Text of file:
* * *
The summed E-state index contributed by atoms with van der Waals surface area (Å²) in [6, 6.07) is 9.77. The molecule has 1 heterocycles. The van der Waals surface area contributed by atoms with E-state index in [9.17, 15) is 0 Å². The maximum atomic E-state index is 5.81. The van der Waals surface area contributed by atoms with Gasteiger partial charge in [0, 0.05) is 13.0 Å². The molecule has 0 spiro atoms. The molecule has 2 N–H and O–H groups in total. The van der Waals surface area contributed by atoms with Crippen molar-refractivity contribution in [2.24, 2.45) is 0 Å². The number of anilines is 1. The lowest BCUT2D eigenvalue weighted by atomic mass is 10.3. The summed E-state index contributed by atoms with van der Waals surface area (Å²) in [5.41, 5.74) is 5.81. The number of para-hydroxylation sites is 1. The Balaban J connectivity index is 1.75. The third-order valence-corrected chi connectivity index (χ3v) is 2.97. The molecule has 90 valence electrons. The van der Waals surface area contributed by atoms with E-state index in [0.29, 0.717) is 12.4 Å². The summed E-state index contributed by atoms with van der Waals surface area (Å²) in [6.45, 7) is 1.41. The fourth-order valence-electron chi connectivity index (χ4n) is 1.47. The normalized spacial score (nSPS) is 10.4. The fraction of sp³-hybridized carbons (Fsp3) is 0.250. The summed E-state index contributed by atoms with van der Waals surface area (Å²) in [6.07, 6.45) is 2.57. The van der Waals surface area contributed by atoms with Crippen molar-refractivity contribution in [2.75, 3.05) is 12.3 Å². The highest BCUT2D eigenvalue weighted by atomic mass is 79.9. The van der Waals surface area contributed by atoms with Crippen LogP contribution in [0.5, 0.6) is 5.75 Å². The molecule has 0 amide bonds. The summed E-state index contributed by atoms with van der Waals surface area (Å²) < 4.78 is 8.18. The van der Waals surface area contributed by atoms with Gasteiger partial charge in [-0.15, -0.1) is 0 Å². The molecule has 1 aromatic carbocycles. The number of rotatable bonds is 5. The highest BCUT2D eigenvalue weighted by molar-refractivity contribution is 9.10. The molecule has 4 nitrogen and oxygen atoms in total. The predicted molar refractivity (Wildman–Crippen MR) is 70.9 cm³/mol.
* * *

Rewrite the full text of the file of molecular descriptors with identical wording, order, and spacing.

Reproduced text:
The summed E-state index contributed by atoms with van der Waals surface area (Å²) in [6, 6.07) is 9.77. The molecule has 1 heterocycles. The van der Waals surface area contributed by atoms with E-state index in [9.17, 15) is 0 Å². The maximum atomic E-state index is 5.81. The van der Waals surface area contributed by atoms with Gasteiger partial charge in [0, 0.05) is 13.0 Å². The molecule has 0 spiro atoms. The molecule has 2 N–H and O–H groups in total. The van der Waals surface area contributed by atoms with Crippen molar-refractivity contribution in [2.24, 2.45) is 0 Å². The number of anilines is 1. The lowest BCUT2D eigenvalue weighted by atomic mass is 10.3. The summed E-state index contributed by atoms with van der Waals surface area (Å²) in [5.41, 5.74) is 5.81. The number of para-hydroxylation sites is 1. The Balaban J connectivity index is 1.75. The third-order valence-corrected chi connectivity index (χ3v) is 2.97. The molecule has 90 valence electrons. The van der Waals surface area contributed by atoms with E-state index in [0.29, 0.717) is 12.4 Å². The summed E-state index contributed by atoms with van der Waals surface area (Å²) in [6.45, 7) is 1.41. The fourth-order valence-electron chi connectivity index (χ4n) is 1.47. The normalized spacial score (nSPS) is 10.4. The fraction of sp³-hybridized carbons (Fsp3) is 0.250. The summed E-state index contributed by atoms with van der Waals surface area (Å²) in [6.07, 6.45) is 2.57. The van der Waals surface area contributed by atoms with Crippen molar-refractivity contribution in [2.75, 3.05) is 12.3 Å². The highest BCUT2D eigenvalue weighted by atomic mass is 79.9. The van der Waals surface area contributed by atoms with Crippen LogP contribution in [0.5, 0.6) is 5.75 Å². The molecule has 0 amide bonds. The summed E-state index contributed by atoms with van der Waals surface area (Å²) < 4.78 is 8.18. The van der Waals surface area contributed by atoms with Gasteiger partial charge in [-0.15, -0.1) is 0 Å². The molecule has 1 aromatic carbocycles. The number of rotatable bonds is 5. The highest BCUT2D eigenvalue weighted by molar-refractivity contribution is 9.10. The molecule has 4 nitrogen and oxygen atoms in total. The predicted molar refractivity (Wildman–Crippen MR) is 70.9 cm³/mol.